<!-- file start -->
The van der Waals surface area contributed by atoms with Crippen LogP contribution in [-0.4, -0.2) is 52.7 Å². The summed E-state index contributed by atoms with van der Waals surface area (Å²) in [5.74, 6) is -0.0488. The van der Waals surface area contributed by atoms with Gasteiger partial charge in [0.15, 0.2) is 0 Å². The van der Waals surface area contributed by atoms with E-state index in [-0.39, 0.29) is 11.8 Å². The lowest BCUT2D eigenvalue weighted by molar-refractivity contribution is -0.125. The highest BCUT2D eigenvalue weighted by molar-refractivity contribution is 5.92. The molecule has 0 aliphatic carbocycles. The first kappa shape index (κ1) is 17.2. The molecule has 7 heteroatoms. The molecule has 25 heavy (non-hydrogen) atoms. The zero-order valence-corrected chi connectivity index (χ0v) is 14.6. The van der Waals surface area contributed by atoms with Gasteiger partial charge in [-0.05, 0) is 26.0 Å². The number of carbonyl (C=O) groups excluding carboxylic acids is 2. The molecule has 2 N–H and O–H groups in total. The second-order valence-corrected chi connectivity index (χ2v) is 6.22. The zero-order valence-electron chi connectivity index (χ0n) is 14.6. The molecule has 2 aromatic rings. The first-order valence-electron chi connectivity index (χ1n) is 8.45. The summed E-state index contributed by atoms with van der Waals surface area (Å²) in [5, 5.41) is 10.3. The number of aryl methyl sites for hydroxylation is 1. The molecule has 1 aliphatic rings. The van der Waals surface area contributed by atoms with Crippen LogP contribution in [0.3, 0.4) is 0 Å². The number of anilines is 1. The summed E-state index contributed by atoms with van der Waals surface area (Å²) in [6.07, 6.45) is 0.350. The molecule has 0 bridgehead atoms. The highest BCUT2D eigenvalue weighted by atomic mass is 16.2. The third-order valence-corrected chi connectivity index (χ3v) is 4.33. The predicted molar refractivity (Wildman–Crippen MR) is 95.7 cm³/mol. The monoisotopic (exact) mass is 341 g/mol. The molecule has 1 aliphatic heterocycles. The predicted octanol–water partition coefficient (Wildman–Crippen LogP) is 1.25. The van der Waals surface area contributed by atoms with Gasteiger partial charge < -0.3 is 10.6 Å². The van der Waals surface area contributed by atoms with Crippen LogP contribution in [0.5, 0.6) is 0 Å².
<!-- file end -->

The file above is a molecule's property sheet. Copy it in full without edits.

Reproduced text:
The van der Waals surface area contributed by atoms with Crippen LogP contribution in [-0.4, -0.2) is 52.7 Å². The summed E-state index contributed by atoms with van der Waals surface area (Å²) in [5.74, 6) is -0.0488. The van der Waals surface area contributed by atoms with Gasteiger partial charge in [0.15, 0.2) is 0 Å². The van der Waals surface area contributed by atoms with E-state index in [-0.39, 0.29) is 11.8 Å². The lowest BCUT2D eigenvalue weighted by molar-refractivity contribution is -0.125. The highest BCUT2D eigenvalue weighted by molar-refractivity contribution is 5.92. The molecule has 0 aliphatic carbocycles. The first kappa shape index (κ1) is 17.2. The molecule has 7 heteroatoms. The molecule has 25 heavy (non-hydrogen) atoms. The zero-order valence-corrected chi connectivity index (χ0v) is 14.6. The van der Waals surface area contributed by atoms with Gasteiger partial charge in [-0.05, 0) is 26.0 Å². The number of carbonyl (C=O) groups excluding carboxylic acids is 2. The molecule has 2 N–H and O–H groups in total. The second-order valence-corrected chi connectivity index (χ2v) is 6.22. The zero-order valence-electron chi connectivity index (χ0n) is 14.6. The molecule has 2 aromatic rings. The first-order valence-electron chi connectivity index (χ1n) is 8.45. The summed E-state index contributed by atoms with van der Waals surface area (Å²) in [5, 5.41) is 10.3. The number of aryl methyl sites for hydroxylation is 1. The molecule has 1 aliphatic rings. The van der Waals surface area contributed by atoms with Crippen LogP contribution in [0.3, 0.4) is 0 Å². The number of anilines is 1. The summed E-state index contributed by atoms with van der Waals surface area (Å²) in [6.07, 6.45) is 0.350. The molecule has 0 bridgehead atoms. The highest BCUT2D eigenvalue weighted by atomic mass is 16.2. The third-order valence-corrected chi connectivity index (χ3v) is 4.33. The predicted molar refractivity (Wildman–Crippen MR) is 95.7 cm³/mol. The monoisotopic (exact) mass is 341 g/mol. The molecule has 1 aliphatic heterocycles. The predicted octanol–water partition coefficient (Wildman–Crippen LogP) is 1.25. The van der Waals surface area contributed by atoms with Gasteiger partial charge < -0.3 is 10.6 Å². The van der Waals surface area contributed by atoms with Crippen LogP contribution in [0.5, 0.6) is 0 Å².